As a teacher there always is one learner you cannot reach. You wonder why since your lesson plans seem in order, the other kids are learning but Suzy is stagnating. I had a girl who should have done well, but she had a hearing loss and was also mildly cerebral palsied. She was not a bad learner but also not really a good learner. I was never satisfied with her progress but also could not point out exactly where she fell short.
Forty years afterwards, she wrote me and asked why she failed. She never married, never worked and really never fully participated in the world. I could not answer her question, but it did not surprise me that she never became integrated into society. Almost intuitively I knew she would not make it.
I recently heard from a classmate of hers who had retired from being a school janitor. He was beloved by the teachers and students in his school. Being a janitor does not sound like a wonderful success story, but it does not surprise me that he did his work well and was socially liked by all who came in contact with him. As a kid he was hyperactive and into everything. In fact, he was so into everything people thought of him as a pest. Yet he has contributed to society and been a taxpayer rather than a tax consumer. He is a success story.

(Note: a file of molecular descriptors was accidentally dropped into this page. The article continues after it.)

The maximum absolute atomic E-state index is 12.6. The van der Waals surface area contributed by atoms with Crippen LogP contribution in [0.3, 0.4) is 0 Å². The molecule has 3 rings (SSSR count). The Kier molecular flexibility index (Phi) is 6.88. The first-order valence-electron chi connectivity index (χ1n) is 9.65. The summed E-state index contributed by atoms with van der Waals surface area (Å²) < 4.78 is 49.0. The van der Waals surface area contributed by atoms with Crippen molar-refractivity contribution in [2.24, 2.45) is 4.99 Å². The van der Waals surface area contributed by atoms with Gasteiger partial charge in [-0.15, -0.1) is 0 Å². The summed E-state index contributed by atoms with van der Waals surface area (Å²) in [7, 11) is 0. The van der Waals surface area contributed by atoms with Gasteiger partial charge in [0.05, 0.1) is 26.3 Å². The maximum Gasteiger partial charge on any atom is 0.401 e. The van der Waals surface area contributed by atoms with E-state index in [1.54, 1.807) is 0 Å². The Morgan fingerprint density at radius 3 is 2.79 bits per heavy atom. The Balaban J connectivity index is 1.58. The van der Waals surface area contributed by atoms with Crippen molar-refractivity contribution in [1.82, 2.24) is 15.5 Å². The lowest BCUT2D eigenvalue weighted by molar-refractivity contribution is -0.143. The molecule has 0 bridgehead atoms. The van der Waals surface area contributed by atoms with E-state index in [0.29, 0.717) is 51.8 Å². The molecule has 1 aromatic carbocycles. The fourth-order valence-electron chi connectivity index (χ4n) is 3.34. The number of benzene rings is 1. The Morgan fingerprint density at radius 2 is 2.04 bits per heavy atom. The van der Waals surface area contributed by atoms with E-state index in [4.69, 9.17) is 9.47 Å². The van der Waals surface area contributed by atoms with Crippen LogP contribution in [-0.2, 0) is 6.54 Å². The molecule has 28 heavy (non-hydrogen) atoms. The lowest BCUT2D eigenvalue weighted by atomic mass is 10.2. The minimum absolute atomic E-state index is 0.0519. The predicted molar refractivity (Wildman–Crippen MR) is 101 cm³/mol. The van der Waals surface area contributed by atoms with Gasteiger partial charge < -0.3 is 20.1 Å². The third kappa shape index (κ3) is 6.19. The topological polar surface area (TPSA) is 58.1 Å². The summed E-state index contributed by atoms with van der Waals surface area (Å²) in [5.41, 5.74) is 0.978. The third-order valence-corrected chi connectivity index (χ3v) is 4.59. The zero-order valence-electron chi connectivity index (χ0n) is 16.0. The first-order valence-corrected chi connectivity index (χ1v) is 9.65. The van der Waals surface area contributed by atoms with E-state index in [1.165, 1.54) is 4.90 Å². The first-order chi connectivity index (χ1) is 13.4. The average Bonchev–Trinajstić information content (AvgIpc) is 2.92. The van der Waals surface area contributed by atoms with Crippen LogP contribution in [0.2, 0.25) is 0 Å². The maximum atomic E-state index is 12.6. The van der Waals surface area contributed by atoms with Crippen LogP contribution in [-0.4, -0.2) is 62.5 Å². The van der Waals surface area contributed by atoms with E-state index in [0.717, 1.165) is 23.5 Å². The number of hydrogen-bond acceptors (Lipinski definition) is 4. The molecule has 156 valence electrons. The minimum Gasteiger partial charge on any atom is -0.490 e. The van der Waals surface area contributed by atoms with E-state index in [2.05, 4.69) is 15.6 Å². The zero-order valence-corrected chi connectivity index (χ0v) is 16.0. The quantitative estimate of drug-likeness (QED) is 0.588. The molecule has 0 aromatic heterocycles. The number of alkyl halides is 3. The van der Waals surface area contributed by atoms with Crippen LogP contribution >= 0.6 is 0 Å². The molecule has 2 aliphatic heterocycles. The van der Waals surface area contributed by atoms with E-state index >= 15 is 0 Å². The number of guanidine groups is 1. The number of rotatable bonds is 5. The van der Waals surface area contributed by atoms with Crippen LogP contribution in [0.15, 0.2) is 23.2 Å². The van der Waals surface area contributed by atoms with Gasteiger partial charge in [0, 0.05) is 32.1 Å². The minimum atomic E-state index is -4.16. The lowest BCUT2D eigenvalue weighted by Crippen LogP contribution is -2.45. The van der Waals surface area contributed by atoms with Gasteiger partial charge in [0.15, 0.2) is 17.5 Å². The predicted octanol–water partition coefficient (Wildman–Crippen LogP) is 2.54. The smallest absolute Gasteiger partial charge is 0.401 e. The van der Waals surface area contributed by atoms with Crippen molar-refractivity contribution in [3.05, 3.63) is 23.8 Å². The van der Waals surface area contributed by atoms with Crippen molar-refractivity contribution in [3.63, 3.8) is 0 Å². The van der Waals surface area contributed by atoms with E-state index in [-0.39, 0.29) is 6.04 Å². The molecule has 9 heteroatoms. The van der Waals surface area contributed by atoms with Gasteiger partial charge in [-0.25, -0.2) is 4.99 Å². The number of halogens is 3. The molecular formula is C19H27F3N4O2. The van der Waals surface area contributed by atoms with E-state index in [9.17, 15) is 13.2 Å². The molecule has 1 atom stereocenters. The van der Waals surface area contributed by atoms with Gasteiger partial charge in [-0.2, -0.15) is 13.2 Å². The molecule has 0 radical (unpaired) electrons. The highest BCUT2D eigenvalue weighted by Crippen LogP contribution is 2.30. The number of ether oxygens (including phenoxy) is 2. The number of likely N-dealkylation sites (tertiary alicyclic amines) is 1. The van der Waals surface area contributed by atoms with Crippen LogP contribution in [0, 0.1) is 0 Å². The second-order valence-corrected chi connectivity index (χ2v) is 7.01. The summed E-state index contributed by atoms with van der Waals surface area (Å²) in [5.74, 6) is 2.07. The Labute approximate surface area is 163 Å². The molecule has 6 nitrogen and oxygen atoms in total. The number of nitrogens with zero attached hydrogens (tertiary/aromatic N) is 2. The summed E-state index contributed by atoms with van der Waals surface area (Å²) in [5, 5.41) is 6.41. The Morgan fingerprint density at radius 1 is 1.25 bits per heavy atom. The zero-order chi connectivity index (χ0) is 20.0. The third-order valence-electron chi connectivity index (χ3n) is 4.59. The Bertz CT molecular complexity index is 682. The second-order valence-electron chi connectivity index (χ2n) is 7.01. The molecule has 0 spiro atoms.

I taught multiply disabled students fifty-five years ago. It is interesting to find some of those students on Facebook. Some are very successful with good jobs and families of their own. My former students live all over the nation — even the world. It is nice to be able to find and follow them on Facebook. They are in their seventies so I must be getting a bit older myself.
I was a Scoutmaster as well as a teacher. My first Eagle Scout was a great kid. He was not the smartest, but he was the most compassionate and born leader I ever had. He worked hard to achieve but also wanted everyone else to experience what he was doing. He is close to 80 now and still a leader. He has worked in charities and still wants to help others. He has had a long and happy marriage. He says he has no intention of retiring and still believes he can help others.
Some of my students have children who have gone on to accomplish outstanding things. Central Institute for the Deaf in St. Louis where I taught will be 100 years old in 2014. I look forward to its reunion. In the meantime Facebook brings back memories.
My large family is spread from New Hampshire to Texas and the West Coast. I have been impressed that Facebook helps us follow one another. It would be an interesting study to examine how Facebook engages families and reconnects teachers with students.
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